Dynamic Calculus

A collection of interactive learning objects for teaching calculus

1. Introduction

Modern opinion credits Isaac Newton and Gottfried Leibniz with jointly and independently developing the branch of mathematics known as calculus. In the late 17th century and early 18th century, however, debate raged as to which of these esteemed mathematicians first invented calculus. Click here to learn more about the 'calculus controversy'.

2. The gradient function

Calculate the average gradient of a curve.

Find the limiting position of the secant PQ as Q approaches P.

Explore the relationship between the gradient of a curve and the gradient of the tangent.

Discover the geometric relationship between the tangent and the normal to a curve.

Determine the geometric significance of the formal definition of the derivative by examining the graph of a parabola.

Determine the geometric significance of the formal definition of the derivative by examining the graph of a cubic function.

Given a linear function, examine the graph of its derived function.

Given a quadratic function, examine the graph of its derived function.

Given a cubic function, examine the graph of its derived function.

Given a polynomial function, examine the graph of its derived function.

Determine the maximum height reached by a golf ball.

3. Curve sketching and problems on maxima and minima

Find the stationary points and points of inflexion on the graph of a polynomial function.

Sketch four ‘mystery’ curves by observing the values of the first and second derivatives.

Sketch a harder set of four ‘mystery’ curves by observing the values of the first and second derivatives.

Calculate the dimensions of a chicken-run that will give the maximum area for a farmer’s chickens.

Determine the maximum possible volume of a cylinder.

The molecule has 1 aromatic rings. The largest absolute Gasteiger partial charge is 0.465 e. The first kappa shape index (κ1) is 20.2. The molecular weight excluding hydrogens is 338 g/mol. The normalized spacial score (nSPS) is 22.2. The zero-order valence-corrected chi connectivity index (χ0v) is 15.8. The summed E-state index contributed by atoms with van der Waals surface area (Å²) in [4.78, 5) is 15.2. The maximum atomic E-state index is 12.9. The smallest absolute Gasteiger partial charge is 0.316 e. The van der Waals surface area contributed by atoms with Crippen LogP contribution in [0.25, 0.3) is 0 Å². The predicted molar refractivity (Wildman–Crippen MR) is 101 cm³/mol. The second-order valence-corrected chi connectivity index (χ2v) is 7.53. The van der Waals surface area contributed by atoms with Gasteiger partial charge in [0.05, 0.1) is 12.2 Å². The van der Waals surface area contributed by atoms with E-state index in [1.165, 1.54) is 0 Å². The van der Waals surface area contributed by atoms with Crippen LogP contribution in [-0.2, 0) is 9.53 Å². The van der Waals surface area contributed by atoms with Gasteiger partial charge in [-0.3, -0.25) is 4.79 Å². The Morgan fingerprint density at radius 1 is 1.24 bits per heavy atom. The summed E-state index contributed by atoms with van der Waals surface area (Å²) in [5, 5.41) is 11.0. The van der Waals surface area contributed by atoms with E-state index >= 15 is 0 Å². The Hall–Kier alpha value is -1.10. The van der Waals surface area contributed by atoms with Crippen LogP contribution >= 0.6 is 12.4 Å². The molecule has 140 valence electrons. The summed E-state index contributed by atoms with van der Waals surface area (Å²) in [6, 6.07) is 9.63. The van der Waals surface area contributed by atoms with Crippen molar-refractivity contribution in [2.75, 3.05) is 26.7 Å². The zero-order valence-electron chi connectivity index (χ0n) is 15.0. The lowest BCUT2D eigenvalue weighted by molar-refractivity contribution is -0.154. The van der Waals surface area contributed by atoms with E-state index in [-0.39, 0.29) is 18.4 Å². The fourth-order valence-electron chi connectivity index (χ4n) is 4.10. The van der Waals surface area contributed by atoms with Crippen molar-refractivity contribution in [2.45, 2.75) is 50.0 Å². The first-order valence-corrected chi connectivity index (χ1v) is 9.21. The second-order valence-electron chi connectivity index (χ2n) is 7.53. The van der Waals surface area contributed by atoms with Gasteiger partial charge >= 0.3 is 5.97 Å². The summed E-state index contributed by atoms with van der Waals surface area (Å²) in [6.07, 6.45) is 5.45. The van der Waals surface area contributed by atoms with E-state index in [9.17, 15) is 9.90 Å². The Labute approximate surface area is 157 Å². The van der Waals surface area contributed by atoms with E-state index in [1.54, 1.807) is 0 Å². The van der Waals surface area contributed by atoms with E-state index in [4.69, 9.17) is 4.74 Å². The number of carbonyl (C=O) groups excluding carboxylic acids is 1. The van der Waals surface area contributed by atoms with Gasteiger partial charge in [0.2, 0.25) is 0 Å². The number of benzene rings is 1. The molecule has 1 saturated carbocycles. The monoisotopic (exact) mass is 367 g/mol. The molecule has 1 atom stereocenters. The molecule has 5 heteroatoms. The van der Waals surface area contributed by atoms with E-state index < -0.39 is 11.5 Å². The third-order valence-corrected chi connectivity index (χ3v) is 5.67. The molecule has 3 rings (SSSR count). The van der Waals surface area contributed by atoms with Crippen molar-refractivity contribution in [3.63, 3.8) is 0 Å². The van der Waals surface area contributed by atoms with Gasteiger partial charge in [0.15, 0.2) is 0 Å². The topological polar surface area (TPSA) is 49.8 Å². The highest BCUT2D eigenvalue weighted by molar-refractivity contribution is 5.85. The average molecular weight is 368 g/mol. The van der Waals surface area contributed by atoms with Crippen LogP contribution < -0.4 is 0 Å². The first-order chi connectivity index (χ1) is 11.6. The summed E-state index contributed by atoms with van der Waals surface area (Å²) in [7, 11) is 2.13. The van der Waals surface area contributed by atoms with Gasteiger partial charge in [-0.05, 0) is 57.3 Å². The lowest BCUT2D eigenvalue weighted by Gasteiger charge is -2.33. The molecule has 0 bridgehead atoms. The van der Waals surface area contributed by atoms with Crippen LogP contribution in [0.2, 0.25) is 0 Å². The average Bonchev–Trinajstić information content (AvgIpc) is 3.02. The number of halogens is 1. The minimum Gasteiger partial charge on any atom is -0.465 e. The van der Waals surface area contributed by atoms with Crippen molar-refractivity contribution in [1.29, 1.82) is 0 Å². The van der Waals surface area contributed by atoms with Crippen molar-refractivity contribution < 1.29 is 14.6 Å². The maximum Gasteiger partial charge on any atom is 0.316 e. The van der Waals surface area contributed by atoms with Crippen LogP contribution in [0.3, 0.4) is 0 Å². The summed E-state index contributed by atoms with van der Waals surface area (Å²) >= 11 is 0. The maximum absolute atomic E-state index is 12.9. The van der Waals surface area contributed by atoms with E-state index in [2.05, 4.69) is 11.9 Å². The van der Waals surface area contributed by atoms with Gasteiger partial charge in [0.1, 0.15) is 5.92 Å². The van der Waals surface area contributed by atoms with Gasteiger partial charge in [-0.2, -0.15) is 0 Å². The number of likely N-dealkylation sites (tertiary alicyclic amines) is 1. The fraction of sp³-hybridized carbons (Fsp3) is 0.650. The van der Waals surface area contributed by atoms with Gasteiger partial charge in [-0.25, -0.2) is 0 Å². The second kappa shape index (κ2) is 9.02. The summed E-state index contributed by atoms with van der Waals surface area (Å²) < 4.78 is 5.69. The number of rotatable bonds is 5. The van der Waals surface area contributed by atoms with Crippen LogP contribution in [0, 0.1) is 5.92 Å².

Determine where to cut a length of wire so that the sum of the areas of the shapes formed is a minimum.

Graph a polynomial function and its derived function.

4. Integral calculus

Draw the graph of a function, given its derived function.

Calculate the revenue received from the sale of a product.

Estimate the population of a town ten years from now.

Approximate the area enclosed by a curve and the x-axis.

Examine the relationship between the area under a curve and the areas of the ‘upper’ and ‘lower’ rectangles.

Examine the geometric significance of the definite integral.

Graph a polynomial function and calculate the value of a definite integral.

Calculate the area bounded by a curve and the x-axis.

Calculate the area bounded by a cubic curve and the x-axis.

Explore the relationship between the area bounded by a curve and the x-axis and the value of the definite integral.

Calculate the area bounded by a curve and the y-axis.

Calculate the area between two curves.

Use a numerical method to approximate the area bounded by a curve and the x-axis.

Calculate the work done in stretching a spring beyond its natural length.

Calculate the volume of the solid generated by rotating an area about the x-axis.

Calculate the volume of the solid generated by rotating an area about the y-axis.

2018 Update

In 2018, the platform tha Dynamic Calculus was hosted on, will be retired. Due to some aspects of Dynamic Calculus using Flash and concerns about accessibility, Dynamic Calculus was not getting migrated.

With the help of James Rudd, Dynamic Calculus is published here with no reliance on the Java version of GeoGebra and no use of Flash.

There are some parts of this resource that look a little broken, and I will work on fixing them. If you notice anything in particular, feel free to contact me.

Back to top